6. Public vs private body parts
6. Public vs private body parts
Year level: Pre-Primary
Students develop their understanding of the differences between public body parts and private body parts.
The different parts of the body and where they are located. (AC9HPFP05)
Protective behaviours to keep safe and healthy: saying 'no', moving away, telling and adult, asking for help (ACPPS003)
Each body part has a name.
Everybody has body parts that are the same.
Some parts of male and female bodies are different.
Some body parts are public and some are private.
Each person is in charge of their own body.
- Book: Everyone's Got a Bottom by Tess Rowley
Pictures from Everyone's Got a Bottom online reading 2min 20sec OR anatomically correct dolls
Blank A3 paper - 1 per student
Student activity sheet: Child body outline - public vs private (A3 copy)
Student activity sheet: Speech bubble - 1 per student
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Health and physical education(P)
This strand will develop students' knowledge, understanding and skills to support a positive sense of self, to effectively respond to life events and transitions and to engage in their learning. Effective communication, decision-making and goal-setting skills are integral to this strand as they help to establish and maintain relationships in family, school, peer group and community settings, support healthy and safer behaviours, and enable advocacy. Students will source and examine a range of health information, products, services and policies, and evaluate their impact on individual and community health and safety.
Relationships and sexuality
Blooms revised taxonomy
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Inquiry learning phase
No Inquiry Learning phase values have been selected.
Before you get started
Children need to know the correct names for the parts of their body. Using the correct terminology helps them to speak without embarrassment so that they have the language to ask questions, seek help and explain any changes of concern accurately. This is particularly important for protecting children against sexual abuse.
The correct names of the private parts are vulva, vagina, breasts, penis, testicles, anus and buttocks (or bottom).
People often use the word 'vagina' when they mean 'vulva'. The vagina is the inside tube leading up to the uterus (womb). The vulva is the outside part made up of the clitoris and the labia (inner and outer lips).
'Public' body parts depend on cultural contexts. Some cultures consider hair, face, arms, stomach, etc 'private' body parts in the sense that they are covered up in public. However, for the purpose of protective behaviours, 'private' body parts refers to the sexual body parts.
Body diversity - approximately 1.7% of the population are born with intersex variations. It is possible that there will be children in the class that have intersex variations - some may be aware of this and others may not. It is important to acknowledge this diversity when facilitating lessons on physical sex characteristics. For more information read the Background teacher note: Intersex variations.
Gender diversity - it is estimated that between 1.2% and 4% of Australian young people are gender diverse or transgender. This is when someone's sense of being male or female is different from the se they were assigned at birth. When teaching lessons about physical sex characteristics, it is important to understand and acknowledge this diversity. It is possible that children in the class may be gender diverse and may disclose this information in discussions. For more information read the Background teacher note: Gender diversity.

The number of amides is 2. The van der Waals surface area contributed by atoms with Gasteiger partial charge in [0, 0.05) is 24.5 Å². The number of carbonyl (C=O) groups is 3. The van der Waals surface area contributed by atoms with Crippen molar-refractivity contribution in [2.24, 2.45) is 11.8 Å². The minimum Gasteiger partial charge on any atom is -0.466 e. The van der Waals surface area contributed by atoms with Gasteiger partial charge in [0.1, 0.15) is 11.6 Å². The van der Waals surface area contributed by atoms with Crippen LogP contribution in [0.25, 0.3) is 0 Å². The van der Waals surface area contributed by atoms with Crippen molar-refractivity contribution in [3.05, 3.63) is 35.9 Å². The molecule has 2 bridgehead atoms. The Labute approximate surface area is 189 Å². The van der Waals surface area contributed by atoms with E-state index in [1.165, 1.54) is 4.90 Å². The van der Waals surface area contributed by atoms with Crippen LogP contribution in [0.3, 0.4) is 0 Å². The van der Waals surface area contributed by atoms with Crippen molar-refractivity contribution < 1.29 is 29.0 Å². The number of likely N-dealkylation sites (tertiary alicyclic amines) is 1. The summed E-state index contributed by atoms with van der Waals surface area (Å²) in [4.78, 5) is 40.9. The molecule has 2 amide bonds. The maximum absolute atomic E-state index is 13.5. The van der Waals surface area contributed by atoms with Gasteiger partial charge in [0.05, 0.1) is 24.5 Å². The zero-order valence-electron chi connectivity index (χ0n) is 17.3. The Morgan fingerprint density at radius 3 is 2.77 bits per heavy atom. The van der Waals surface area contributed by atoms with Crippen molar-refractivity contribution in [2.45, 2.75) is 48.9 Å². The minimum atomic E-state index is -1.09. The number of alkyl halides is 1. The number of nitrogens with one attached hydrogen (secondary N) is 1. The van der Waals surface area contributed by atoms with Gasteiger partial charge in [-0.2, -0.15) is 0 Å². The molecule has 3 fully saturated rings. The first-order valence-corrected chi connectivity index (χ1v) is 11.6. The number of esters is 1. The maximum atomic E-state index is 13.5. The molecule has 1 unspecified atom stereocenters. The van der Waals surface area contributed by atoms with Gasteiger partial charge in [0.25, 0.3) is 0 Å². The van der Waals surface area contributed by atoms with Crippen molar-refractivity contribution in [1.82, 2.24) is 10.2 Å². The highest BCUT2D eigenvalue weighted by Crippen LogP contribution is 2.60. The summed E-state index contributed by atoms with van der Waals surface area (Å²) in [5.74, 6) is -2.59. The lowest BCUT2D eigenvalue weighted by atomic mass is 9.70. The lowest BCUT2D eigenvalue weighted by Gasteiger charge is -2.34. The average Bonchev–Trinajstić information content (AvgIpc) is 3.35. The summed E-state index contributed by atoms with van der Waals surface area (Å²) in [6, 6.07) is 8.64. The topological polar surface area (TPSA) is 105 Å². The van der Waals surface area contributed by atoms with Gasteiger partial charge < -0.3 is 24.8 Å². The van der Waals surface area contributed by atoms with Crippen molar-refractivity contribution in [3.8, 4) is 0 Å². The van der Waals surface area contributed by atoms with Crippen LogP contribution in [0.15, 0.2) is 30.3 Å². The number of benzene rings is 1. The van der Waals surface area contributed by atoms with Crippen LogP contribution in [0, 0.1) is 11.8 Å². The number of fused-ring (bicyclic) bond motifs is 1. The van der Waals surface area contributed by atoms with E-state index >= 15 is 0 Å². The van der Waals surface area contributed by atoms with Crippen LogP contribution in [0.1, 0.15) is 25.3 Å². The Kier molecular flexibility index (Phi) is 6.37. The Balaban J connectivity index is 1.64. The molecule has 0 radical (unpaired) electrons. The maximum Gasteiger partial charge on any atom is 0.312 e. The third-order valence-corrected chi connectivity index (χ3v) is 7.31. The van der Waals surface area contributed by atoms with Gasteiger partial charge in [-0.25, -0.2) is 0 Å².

Book: Everyone's got a bottom
Revise the external body parts from Learning activity: My body inside and out.
❓ Are there any parts of the body in this story that we did not add to our pictures from our last lesson? (Learning activity: My body inside and out)
(Genitals - penis, testicles, vulva, vagina, breasts, nipples, etc).
Students may have different names that they use for these body parts. Acknowledge the name the student has used and explain the correct term.
"There are some names for these body parts that may be considered 'rude words' or 'swear words'. Let's agree to use the correct terms."
"Sometimes we giggle or laugh when we feel embarrassed, especially when we are talking about things like private parts. It is ok to a laugh but also important to be able to learn about our bodies."
Teaching tip: If you have not set up a group agreement, this can be a good way to start building one. Add 'using correct terms' and 'it's ok to laugh' to the start of your group agreement.
As the names of the genitals are listed, use the pictures from Everyone's got a bottom (online reading 2min 20sec) or anatomically correct dolls to point to each part - vulva, vagina, breasts, penis, testicles, anus and buttocks (or bottom).
"These body parts are 'private' body parts. These are the parts that are covered by underwear or bathers. The other parts of the body (that we can usually see) are 'public' body parts."
"Male and female bodies have many parts that are the same and some that are different. The private body parts are different for male and female bodies."
Independent or Small Group
"We are in charge of our own bodies. 'From my head to my toes, I can say what goes.' These are rules to help keep us safe. '
Have students recite the saying, "From my head to my toes, I can say what goes".
Optional activity: Student activity sheet: speech bubble - trace around the words and decorate the speech bubble.